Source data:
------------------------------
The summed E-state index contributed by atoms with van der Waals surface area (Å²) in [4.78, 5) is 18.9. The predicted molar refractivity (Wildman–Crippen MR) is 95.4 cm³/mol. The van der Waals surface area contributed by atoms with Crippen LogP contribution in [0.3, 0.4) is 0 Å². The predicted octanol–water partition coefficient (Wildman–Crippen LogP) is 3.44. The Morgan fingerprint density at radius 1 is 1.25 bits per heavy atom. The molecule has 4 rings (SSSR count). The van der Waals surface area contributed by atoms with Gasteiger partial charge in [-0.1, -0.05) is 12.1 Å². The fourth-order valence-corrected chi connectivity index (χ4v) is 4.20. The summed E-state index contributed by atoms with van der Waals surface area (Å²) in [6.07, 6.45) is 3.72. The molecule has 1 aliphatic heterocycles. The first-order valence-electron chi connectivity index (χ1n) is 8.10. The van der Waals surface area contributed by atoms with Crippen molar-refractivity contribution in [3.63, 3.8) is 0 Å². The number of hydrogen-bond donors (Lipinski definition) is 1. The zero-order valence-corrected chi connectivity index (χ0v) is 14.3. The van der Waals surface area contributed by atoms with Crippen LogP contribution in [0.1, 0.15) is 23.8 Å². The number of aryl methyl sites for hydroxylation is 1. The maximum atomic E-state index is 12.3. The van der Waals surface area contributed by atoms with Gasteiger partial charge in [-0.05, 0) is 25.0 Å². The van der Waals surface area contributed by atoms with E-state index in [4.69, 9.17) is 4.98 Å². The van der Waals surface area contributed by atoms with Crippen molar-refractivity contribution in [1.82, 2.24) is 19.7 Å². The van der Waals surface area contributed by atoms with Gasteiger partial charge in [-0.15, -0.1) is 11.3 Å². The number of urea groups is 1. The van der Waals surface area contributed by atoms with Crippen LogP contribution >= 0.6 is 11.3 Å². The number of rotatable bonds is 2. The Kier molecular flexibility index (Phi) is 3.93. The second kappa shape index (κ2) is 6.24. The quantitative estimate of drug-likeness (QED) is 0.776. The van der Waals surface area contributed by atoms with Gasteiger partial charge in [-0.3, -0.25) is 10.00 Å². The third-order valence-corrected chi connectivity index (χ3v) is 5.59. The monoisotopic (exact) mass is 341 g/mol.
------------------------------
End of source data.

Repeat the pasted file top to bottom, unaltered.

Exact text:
The summed E-state index contributed by atoms with van der Waals surface area (Å²) in [4.78, 5) is 18.9. The predicted molar refractivity (Wildman–Crippen MR) is 95.4 cm³/mol. The van der Waals surface area contributed by atoms with Crippen LogP contribution in [0.3, 0.4) is 0 Å². The predicted octanol–water partition coefficient (Wildman–Crippen LogP) is 3.44. The Morgan fingerprint density at radius 1 is 1.25 bits per heavy atom. The molecule has 4 rings (SSSR count). The van der Waals surface area contributed by atoms with Gasteiger partial charge in [-0.1, -0.05) is 12.1 Å². The fourth-order valence-corrected chi connectivity index (χ4v) is 4.20. The summed E-state index contributed by atoms with van der Waals surface area (Å²) in [6.07, 6.45) is 3.72. The molecule has 1 aliphatic heterocycles. The first-order valence-electron chi connectivity index (χ1n) is 8.10. The van der Waals surface area contributed by atoms with Crippen molar-refractivity contribution in [3.63, 3.8) is 0 Å². The number of hydrogen-bond donors (Lipinski definition) is 1. The zero-order valence-corrected chi connectivity index (χ0v) is 14.3. The van der Waals surface area contributed by atoms with Crippen LogP contribution in [0.1, 0.15) is 23.8 Å². The number of aryl methyl sites for hydroxylation is 1. The maximum atomic E-state index is 12.3. The van der Waals surface area contributed by atoms with Gasteiger partial charge in [-0.05, 0) is 25.0 Å². The van der Waals surface area contributed by atoms with E-state index in [4.69, 9.17) is 4.98 Å². The van der Waals surface area contributed by atoms with Crippen molar-refractivity contribution in [1.82, 2.24) is 19.7 Å². The van der Waals surface area contributed by atoms with Gasteiger partial charge in [-0.15, -0.1) is 11.3 Å². The number of urea groups is 1. The van der Waals surface area contributed by atoms with Crippen LogP contribution >= 0.6 is 11.3 Å². The number of rotatable bonds is 2. The Kier molecular flexibility index (Phi) is 3.93. The second kappa shape index (κ2) is 6.24. The quantitative estimate of drug-likeness (QED) is 0.776. The van der Waals surface area contributed by atoms with Gasteiger partial charge in [-0.3, -0.25) is 10.00 Å². The third-order valence-corrected chi connectivity index (χ3v) is 5.59. The monoisotopic (exact) mass is 341 g/mol.